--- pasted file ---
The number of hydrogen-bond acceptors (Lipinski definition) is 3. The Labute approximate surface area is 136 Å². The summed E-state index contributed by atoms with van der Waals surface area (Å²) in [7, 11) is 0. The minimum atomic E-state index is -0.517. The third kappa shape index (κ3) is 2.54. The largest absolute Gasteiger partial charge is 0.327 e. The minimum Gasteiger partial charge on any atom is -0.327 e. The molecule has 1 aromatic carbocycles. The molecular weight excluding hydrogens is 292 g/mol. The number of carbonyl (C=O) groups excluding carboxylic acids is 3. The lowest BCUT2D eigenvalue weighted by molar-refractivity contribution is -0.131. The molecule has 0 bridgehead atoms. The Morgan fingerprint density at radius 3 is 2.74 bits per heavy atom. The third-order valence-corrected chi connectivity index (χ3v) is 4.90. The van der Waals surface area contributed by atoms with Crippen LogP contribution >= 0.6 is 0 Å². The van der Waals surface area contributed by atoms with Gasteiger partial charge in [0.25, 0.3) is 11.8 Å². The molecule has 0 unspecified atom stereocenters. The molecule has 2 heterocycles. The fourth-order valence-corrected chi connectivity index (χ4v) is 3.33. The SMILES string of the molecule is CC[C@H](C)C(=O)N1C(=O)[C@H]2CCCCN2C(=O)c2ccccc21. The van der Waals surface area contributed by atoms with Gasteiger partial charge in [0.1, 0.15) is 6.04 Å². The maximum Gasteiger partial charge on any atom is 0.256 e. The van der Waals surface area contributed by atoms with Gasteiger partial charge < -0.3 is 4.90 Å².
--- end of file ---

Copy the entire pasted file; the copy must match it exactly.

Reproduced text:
The number of hydrogen-bond acceptors (Lipinski definition) is 3. The Labute approximate surface area is 136 Å². The summed E-state index contributed by atoms with van der Waals surface area (Å²) in [7, 11) is 0. The minimum atomic E-state index is -0.517. The third kappa shape index (κ3) is 2.54. The largest absolute Gasteiger partial charge is 0.327 e. The minimum Gasteiger partial charge on any atom is -0.327 e. The molecule has 1 aromatic carbocycles. The molecular weight excluding hydrogens is 292 g/mol. The number of carbonyl (C=O) groups excluding carboxylic acids is 3. The lowest BCUT2D eigenvalue weighted by molar-refractivity contribution is -0.131. The molecule has 0 bridgehead atoms. The Morgan fingerprint density at radius 3 is 2.74 bits per heavy atom. The third-order valence-corrected chi connectivity index (χ3v) is 4.90. The van der Waals surface area contributed by atoms with Crippen LogP contribution >= 0.6 is 0 Å². The van der Waals surface area contributed by atoms with Gasteiger partial charge in [0.25, 0.3) is 11.8 Å². The molecule has 0 unspecified atom stereocenters. The molecule has 2 heterocycles. The fourth-order valence-corrected chi connectivity index (χ4v) is 3.33. The SMILES string of the molecule is CC[C@H](C)C(=O)N1C(=O)[C@H]2CCCCN2C(=O)c2ccccc21. The van der Waals surface area contributed by atoms with Gasteiger partial charge in [0.1, 0.15) is 6.04 Å². The maximum Gasteiger partial charge on any atom is 0.256 e. The van der Waals surface area contributed by atoms with Gasteiger partial charge < -0.3 is 4.90 Å².